After waiting seven hours on the tarmac at Lambert Airport, the Cardinals are finally on the ground in Boston.
A mechanical problem had grounded the Delta Airlines charter flight that was supposed to take off Tuesday afternoon. Players, coaches and their families had to wait for a new one to be flown in from Atlanta.
While they waited, several players posted good-natured comments on social media. Matt Carpenter tweeted "On the bright side really getting to know my teammates children."
The Cardinals hadn't scheduled any workouts for Tuesday.
The team finally arrived in Boston about 10:00 p.m. St. Louis time.
They'll take on the Red Sox in a must-win World Series Game 6 Wednesday night at 7:00 p.m. CDT.
BOSTON (AP) - Sports championships aren't rare in Boston anymore, and security officials are drawing on what went right - and wrong - during recent victory celebrations as the Red Sox look to claim another title.
The Red Sox return to Fenway Park on Wednesday needing one win in against the St. Louis Cardinals to win their third World Series since 2004.
Meanwhile, police are also dealing with a visit by President Obama, who'll be in town hours earlier Wednesday to discuss his health care reform.
City officials are confident both events will go smoothly. But they're tightening traffic restrictions, increasing police presence and asking the public to keep any Red Sox victory celebrations safe.
Boston Police Superintendent-in-chief Daniel Linsky said police will be engaging with the public and working to keep the crowd spread out and manageable.
The terms for the customary wager between Governors over the World Series is set. Governor Jay Nixon is staking: a four-pack of Cardinal Cream Soda from Fitz’s Bottling Company; a box of handcrafted chocolates from Bissinger’s Chocolates; and an assortment of Italian baked goods from Missouri Baking Company on The Hill. Massachusetts Governor Deval Patrick is putting up: New England Clam Chowder from Legal Sea Foods, some baked goods, and an assortment of seltzers. The Cards and Red Sox have met in the Fall Class three times previously, with the Red Sox winning in 2004 and the Cardinals in 1946 and 1967.
BOSTON (AP) - Three people waiting for a subway train in Boston rescued a man who tumbled off a station platform and onto the tracks.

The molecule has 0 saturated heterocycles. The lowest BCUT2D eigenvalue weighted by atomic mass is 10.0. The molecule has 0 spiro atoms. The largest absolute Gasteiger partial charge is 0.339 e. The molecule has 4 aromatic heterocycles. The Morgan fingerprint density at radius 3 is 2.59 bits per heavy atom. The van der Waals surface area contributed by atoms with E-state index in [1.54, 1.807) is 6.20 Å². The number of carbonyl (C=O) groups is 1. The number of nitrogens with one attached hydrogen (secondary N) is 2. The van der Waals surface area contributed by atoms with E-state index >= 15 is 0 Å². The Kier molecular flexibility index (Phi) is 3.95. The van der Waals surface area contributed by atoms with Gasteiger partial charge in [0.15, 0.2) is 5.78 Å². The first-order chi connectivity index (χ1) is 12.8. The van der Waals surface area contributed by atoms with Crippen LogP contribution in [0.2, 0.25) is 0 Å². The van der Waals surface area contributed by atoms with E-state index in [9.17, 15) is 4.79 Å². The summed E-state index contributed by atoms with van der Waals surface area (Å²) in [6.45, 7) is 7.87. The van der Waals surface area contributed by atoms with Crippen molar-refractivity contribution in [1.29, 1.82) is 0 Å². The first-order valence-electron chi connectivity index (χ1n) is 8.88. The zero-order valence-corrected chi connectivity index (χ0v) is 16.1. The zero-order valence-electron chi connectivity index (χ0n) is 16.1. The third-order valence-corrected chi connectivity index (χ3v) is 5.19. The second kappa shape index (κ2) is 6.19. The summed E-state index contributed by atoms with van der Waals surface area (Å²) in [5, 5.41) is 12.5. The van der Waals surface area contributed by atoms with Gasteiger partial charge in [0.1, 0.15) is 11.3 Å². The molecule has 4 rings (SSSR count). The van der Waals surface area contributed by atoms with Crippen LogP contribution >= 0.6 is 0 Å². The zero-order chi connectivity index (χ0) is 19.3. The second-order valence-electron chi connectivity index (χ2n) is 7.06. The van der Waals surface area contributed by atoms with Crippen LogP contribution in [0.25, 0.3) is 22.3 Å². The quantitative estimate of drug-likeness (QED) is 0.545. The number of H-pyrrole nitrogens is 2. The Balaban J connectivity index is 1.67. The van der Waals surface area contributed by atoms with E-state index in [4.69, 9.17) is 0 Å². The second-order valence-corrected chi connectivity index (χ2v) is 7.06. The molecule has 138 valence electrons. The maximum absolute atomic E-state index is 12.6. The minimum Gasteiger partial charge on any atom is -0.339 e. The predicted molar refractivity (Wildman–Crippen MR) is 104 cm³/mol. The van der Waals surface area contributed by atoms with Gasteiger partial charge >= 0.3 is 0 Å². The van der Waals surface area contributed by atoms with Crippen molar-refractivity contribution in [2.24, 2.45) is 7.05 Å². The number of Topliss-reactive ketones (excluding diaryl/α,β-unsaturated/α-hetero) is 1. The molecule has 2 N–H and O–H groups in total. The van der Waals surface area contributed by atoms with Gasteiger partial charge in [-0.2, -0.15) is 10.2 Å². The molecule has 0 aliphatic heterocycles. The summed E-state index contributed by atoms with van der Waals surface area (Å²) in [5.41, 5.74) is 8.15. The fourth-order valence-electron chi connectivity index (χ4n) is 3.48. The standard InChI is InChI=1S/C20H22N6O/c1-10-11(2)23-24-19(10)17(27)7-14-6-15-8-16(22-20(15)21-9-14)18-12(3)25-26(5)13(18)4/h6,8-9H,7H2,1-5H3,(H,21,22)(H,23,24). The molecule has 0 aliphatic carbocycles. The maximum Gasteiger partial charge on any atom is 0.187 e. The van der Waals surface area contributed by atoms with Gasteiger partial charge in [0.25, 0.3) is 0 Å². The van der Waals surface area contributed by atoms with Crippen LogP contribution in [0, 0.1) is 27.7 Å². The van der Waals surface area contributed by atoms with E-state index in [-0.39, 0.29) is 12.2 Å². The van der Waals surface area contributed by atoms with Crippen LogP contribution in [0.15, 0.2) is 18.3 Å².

A transit agency spokesman says the man fell onto the Orange Line tracks at North Station at about 9 p.m. Wednesday.
Video shows the man walking straight onto the tracks, where he remains motionless. Three people then jump down and lift him to safety, including one man who came from the opposite platform.
Massachusetts Bay Transportation Authority spokesman Joe Pesaturo says a dispatcher was notified and trains in the area were stopped so the man was never in danger of being struck.
Pesaturo says the man was alert and had no visible injuries when pulled back onto the platform. He was taken to a hospital.
BOSTON (AP) - The next step in the legal process against the surviving Boston Marathon bombing suspect is likely to be an indictment, in which federal prosecutors could add new charges to existing ones that could carry the death penalty.
Still unable to speak because of wounds, Dzhokhar Tsarnaev answered questions in writing yesterday and was officially charged in the bombing.
U.S. officials say Tsarnaev and his brother appear to have been motivated by their religious views, not any connection to any Muslim terrorist groups. The officials made the assessment after Tsarnaev was interrogated in his hospital room, where he's being treated for severe wounds allegedly suffered during violent encounters with law enforcement following the Boston Marathon bombings.
He was charged Monday with federal crimes that could bring the death penalty, including using a weapon of mass destruction to kill.
The brothers, ethnic Chechens from Russia who had been living in the U.S. for about a decade, practiced Islam.